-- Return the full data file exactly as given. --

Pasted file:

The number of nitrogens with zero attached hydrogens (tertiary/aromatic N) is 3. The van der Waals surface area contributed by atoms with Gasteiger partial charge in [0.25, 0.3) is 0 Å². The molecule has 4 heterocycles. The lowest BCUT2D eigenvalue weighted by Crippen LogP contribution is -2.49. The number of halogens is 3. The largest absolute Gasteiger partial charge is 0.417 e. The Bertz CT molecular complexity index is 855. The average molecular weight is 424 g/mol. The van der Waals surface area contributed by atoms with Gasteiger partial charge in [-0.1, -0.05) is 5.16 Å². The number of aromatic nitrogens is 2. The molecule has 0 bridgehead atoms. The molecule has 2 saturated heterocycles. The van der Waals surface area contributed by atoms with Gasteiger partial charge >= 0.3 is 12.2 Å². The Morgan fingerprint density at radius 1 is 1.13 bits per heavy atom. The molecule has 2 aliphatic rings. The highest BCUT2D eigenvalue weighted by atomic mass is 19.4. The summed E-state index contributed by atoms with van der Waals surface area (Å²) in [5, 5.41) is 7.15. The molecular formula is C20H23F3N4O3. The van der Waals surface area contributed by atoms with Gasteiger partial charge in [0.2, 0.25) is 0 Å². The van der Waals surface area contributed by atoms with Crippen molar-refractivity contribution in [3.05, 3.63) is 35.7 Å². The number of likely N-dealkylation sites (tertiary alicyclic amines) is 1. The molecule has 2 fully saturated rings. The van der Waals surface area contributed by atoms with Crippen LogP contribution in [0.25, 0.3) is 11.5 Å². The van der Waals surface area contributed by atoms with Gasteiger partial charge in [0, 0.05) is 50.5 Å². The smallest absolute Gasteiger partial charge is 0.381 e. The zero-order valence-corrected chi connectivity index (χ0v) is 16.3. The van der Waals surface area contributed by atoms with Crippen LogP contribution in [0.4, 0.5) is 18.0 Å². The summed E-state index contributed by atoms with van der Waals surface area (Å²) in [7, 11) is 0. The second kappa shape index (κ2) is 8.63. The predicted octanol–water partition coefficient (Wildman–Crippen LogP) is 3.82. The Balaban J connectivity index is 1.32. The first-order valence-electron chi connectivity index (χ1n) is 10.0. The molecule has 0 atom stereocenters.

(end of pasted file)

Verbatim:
The number of nitrogens with zero attached hydrogens (tertiary/aromatic N) is 3. The van der Waals surface area contributed by atoms with Gasteiger partial charge in [0.25, 0.3) is 0 Å². The molecule has 4 heterocycles. The lowest BCUT2D eigenvalue weighted by Crippen LogP contribution is -2.49. The number of halogens is 3. The largest absolute Gasteiger partial charge is 0.417 e. The Bertz CT molecular complexity index is 855. The average molecular weight is 424 g/mol. The van der Waals surface area contributed by atoms with Gasteiger partial charge in [-0.1, -0.05) is 5.16 Å². The number of aromatic nitrogens is 2. The molecule has 0 bridgehead atoms. The molecule has 2 saturated heterocycles. The van der Waals surface area contributed by atoms with Gasteiger partial charge >= 0.3 is 12.2 Å². The Morgan fingerprint density at radius 1 is 1.13 bits per heavy atom. The molecule has 2 aliphatic rings. The highest BCUT2D eigenvalue weighted by atomic mass is 19.4. The summed E-state index contributed by atoms with van der Waals surface area (Å²) in [5, 5.41) is 7.15. The molecular formula is C20H23F3N4O3. The van der Waals surface area contributed by atoms with Gasteiger partial charge in [0.2, 0.25) is 0 Å². The van der Waals surface area contributed by atoms with Crippen molar-refractivity contribution in [3.05, 3.63) is 35.7 Å². The number of likely N-dealkylation sites (tertiary alicyclic amines) is 1. The molecule has 2 fully saturated rings. The van der Waals surface area contributed by atoms with Crippen LogP contribution in [0.25, 0.3) is 11.5 Å². The van der Waals surface area contributed by atoms with Gasteiger partial charge in [0, 0.05) is 50.5 Å². The smallest absolute Gasteiger partial charge is 0.381 e. The zero-order valence-corrected chi connectivity index (χ0v) is 16.3. The van der Waals surface area contributed by atoms with Crippen LogP contribution in [0.4, 0.5) is 18.0 Å². The summed E-state index contributed by atoms with van der Waals surface area (Å²) in [7, 11) is 0. The second kappa shape index (κ2) is 8.63. The predicted octanol–water partition coefficient (Wildman–Crippen LogP) is 3.82. The Balaban J connectivity index is 1.32. The first-order valence-electron chi connectivity index (χ1n) is 10.0. The molecule has 0 atom stereocenters.